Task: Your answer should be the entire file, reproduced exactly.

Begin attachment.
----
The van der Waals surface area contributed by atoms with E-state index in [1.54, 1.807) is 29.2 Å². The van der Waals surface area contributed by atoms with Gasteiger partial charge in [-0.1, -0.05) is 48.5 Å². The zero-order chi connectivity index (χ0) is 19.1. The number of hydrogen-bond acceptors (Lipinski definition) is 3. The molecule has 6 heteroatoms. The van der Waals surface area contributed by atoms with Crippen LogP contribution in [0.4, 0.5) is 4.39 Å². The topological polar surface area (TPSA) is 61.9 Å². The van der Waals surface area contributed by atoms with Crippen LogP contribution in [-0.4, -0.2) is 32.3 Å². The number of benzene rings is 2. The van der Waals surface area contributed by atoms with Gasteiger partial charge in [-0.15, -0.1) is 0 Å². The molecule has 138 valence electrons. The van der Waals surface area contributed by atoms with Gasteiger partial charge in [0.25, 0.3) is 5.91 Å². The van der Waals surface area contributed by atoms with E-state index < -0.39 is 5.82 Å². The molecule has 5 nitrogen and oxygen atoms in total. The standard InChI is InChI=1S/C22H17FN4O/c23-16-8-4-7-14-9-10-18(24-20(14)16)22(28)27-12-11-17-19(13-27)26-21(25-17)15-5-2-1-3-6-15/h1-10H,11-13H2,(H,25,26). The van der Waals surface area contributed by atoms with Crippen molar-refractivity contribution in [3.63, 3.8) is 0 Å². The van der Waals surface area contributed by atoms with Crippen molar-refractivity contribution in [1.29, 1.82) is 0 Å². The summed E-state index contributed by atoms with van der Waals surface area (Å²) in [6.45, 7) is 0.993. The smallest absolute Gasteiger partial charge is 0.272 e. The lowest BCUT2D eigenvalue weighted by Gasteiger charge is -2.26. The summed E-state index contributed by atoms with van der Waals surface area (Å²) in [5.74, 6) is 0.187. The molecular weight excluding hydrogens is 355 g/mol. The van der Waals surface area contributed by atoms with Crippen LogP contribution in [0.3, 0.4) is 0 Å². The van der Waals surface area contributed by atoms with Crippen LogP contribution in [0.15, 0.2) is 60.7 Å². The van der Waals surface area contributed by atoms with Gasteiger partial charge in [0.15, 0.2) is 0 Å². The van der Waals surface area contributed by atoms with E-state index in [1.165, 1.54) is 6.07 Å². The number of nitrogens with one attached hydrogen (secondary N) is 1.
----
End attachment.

The van der Waals surface area contributed by atoms with E-state index in [1.54, 1.807) is 29.2 Å². The van der Waals surface area contributed by atoms with Gasteiger partial charge in [-0.1, -0.05) is 48.5 Å². The zero-order chi connectivity index (χ0) is 19.1. The number of hydrogen-bond acceptors (Lipinski definition) is 3. The molecule has 6 heteroatoms. The van der Waals surface area contributed by atoms with Crippen LogP contribution in [0.4, 0.5) is 4.39 Å². The topological polar surface area (TPSA) is 61.9 Å². The van der Waals surface area contributed by atoms with Crippen LogP contribution in [-0.4, -0.2) is 32.3 Å². The number of benzene rings is 2. The van der Waals surface area contributed by atoms with Gasteiger partial charge in [-0.15, -0.1) is 0 Å². The molecule has 138 valence electrons. The van der Waals surface area contributed by atoms with Gasteiger partial charge in [0.25, 0.3) is 5.91 Å². The van der Waals surface area contributed by atoms with E-state index < -0.39 is 5.82 Å². The molecule has 5 nitrogen and oxygen atoms in total. The standard InChI is InChI=1S/C22H17FN4O/c23-16-8-4-7-14-9-10-18(24-20(14)16)22(28)27-12-11-17-19(13-27)26-21(25-17)15-5-2-1-3-6-15/h1-10H,11-13H2,(H,25,26). The van der Waals surface area contributed by atoms with Crippen molar-refractivity contribution in [3.63, 3.8) is 0 Å². The van der Waals surface area contributed by atoms with Crippen molar-refractivity contribution in [1.29, 1.82) is 0 Å². The summed E-state index contributed by atoms with van der Waals surface area (Å²) in [6.45, 7) is 0.993. The smallest absolute Gasteiger partial charge is 0.272 e. The lowest BCUT2D eigenvalue weighted by Gasteiger charge is -2.26. The summed E-state index contributed by atoms with van der Waals surface area (Å²) in [5.74, 6) is 0.187. The molecular weight excluding hydrogens is 355 g/mol. The van der Waals surface area contributed by atoms with Crippen LogP contribution in [0.3, 0.4) is 0 Å². The van der Waals surface area contributed by atoms with Crippen LogP contribution in [0.15, 0.2) is 60.7 Å². The van der Waals surface area contributed by atoms with Gasteiger partial charge in [0.15, 0.2) is 0 Å². The van der Waals surface area contributed by atoms with E-state index in [1.165, 1.54) is 6.07 Å². The number of nitrogens with one attached hydrogen (secondary N) is 1.